Once the sparrows started living in the nests they got comfortable and before they realised the eggs had hatched and baby sparrows were getting ready to fly out. “We started naming each of the baby sparrows – Priyanka, Dulari, Raju were a few names we gave them. Watching them grow and leave the nest brought me so much joy,” he recalls.
To commemorate the birth of the sparrows and to celebrate World Sparrow Day, which falls on 20 March, Narendra organised a meet.
“We invited Khanna sir as the chief guest and during the event distributed more nests. Just like people celebrate the birthdays of their children we decided to celebrate the growth in the sparrow population. On the day, we made mouth-watering items like dahi vada, kadi pakoda, rajma, and a sweet,” says Narendra.
‘Even cancer did not deter me’
While Narendra was immersed in his professional work and helping the sparrow population thrive, in April 2013 he was detected with multiple myeloma, a cancer of the plasma cells. Narendra started treatment for that almost immediately and says that the one thing that brought him joy through his illness were the sparrows.
“I travelled to Kolkata for my bone marrow transplant, went through treatment, had a relapse and now finally I am in remission,” he says.
Despite being physically and, on several occasions, mentally fatigued, Narendra says that he willed himself to live for the love he had for the sparrows. “My daughters were very young at that time and they did not understand the gravity of my disease. However, they did sense that something was amiss and the general atmosphere at home was filled with fear. However, when my wife and I would sit on the balcony with our coffee, watching the sparrows scramble around brought us peace and happiness.”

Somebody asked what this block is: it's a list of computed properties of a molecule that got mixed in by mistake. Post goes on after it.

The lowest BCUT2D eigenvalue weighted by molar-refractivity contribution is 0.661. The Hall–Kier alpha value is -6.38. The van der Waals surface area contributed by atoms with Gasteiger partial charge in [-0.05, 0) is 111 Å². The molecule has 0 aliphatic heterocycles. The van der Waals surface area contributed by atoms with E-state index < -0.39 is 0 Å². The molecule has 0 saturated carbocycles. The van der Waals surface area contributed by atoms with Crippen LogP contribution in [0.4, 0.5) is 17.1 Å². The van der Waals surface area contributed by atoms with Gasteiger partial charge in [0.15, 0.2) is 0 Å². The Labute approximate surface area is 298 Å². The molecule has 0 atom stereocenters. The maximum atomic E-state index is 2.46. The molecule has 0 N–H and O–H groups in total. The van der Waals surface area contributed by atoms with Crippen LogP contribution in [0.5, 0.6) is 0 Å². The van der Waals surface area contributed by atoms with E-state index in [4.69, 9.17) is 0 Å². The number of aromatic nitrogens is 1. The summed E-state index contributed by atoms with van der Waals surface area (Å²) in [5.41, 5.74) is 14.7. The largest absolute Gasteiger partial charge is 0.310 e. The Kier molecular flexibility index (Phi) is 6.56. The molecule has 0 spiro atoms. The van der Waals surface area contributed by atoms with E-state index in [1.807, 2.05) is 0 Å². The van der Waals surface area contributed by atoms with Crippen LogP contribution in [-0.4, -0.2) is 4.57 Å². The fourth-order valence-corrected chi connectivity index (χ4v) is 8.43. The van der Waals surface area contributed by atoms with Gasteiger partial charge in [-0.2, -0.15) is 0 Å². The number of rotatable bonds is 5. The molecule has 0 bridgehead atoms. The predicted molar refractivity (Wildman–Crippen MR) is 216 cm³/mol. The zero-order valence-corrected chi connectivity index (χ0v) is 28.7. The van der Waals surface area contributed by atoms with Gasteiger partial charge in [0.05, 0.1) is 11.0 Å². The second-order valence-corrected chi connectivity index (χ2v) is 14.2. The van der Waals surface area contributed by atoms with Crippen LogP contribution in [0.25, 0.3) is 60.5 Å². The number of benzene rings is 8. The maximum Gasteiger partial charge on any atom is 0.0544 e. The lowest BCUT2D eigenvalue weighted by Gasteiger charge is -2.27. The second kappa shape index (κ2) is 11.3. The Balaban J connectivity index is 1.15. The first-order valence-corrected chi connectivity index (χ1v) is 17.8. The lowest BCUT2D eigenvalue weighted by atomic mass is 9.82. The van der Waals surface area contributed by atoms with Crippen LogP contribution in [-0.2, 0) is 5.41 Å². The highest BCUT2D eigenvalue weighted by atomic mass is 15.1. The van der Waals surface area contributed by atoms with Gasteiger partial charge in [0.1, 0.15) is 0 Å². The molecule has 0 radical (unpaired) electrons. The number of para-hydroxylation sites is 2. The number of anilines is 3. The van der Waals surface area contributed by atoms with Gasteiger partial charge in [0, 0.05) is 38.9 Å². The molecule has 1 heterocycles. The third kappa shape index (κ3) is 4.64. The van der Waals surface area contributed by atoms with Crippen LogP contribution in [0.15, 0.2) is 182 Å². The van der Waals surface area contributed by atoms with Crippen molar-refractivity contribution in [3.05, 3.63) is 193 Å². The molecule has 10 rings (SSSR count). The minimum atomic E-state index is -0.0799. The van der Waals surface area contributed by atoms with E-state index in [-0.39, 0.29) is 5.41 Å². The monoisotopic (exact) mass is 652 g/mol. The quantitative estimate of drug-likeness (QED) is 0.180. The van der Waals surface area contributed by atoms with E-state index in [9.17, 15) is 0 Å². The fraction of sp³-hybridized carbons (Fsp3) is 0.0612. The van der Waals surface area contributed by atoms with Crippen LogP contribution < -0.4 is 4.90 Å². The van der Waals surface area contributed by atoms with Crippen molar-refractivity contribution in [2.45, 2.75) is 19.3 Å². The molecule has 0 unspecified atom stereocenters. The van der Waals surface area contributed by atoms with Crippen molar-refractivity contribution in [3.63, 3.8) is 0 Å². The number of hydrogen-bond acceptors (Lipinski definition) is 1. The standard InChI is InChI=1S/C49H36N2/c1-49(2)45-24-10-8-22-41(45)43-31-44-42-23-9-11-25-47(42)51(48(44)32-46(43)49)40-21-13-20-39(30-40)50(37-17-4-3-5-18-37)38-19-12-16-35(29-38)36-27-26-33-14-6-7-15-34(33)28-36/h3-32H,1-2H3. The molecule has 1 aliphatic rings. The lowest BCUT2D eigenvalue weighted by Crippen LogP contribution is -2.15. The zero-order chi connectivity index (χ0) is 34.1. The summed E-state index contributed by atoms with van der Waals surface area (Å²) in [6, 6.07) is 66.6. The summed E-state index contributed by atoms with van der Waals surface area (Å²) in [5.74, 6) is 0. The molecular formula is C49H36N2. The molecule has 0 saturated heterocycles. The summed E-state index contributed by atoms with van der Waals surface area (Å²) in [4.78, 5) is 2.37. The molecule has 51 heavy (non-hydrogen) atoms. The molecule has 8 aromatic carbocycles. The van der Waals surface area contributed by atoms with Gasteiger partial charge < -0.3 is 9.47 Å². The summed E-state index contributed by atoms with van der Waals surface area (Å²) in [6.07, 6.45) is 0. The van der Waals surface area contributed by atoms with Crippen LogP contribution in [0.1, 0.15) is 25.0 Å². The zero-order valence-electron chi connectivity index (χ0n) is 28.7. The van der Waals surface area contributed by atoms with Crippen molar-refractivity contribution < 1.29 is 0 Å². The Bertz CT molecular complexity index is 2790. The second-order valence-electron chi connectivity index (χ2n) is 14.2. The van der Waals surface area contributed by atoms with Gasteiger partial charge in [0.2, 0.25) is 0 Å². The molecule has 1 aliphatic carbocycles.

He says in Hindi, “Jeene ki lalak hoti thi unhe dekh kar. Mujhe marna nahin tha (Watching them I felt like living. I did not want to die).”
Today, while distributing nests, Narendra gives people two nails and two wooden pieces to help them put up the nest. “There is no point in people taking the nest and not hanging it up, right?”
Pragya (18), who has been a very able helper in her father’s endeavour says, “We have grown up seeing papa’s love for sparrows. That is certainly something that has transferred to us. While most of the work is done by papa, didi and I help in making the nests, packing them up for those who ask for them and managing his social media pages. Our contribution is so small when compared to what he has done.”
She adds, “To make things more organised we have also started an organisation called Santulan Society. This helps streamline the work that papa has been so passionately pursuing.”
Narendra shares a few tips to keep in mind while hanging a sparrow’s nest:
· First things first, hang up the nest soon after you get it.
· Always ensure that the nest is hung at least eight feet from ground level. This is to prevent cats and other animals from destroying the nest or harming the sparrows.
· Do not place the nest in an area that has a fan. This could harm the birds when they are flying in and out of the nest.
· Do not place the nest in a south-facing direction. This is to avoid direct sunlight hitting the nest.
To reach out to Narendra and be a part of his movement, you can contact him via his Twitter handle, here.
(Edited by Yoshita Rao)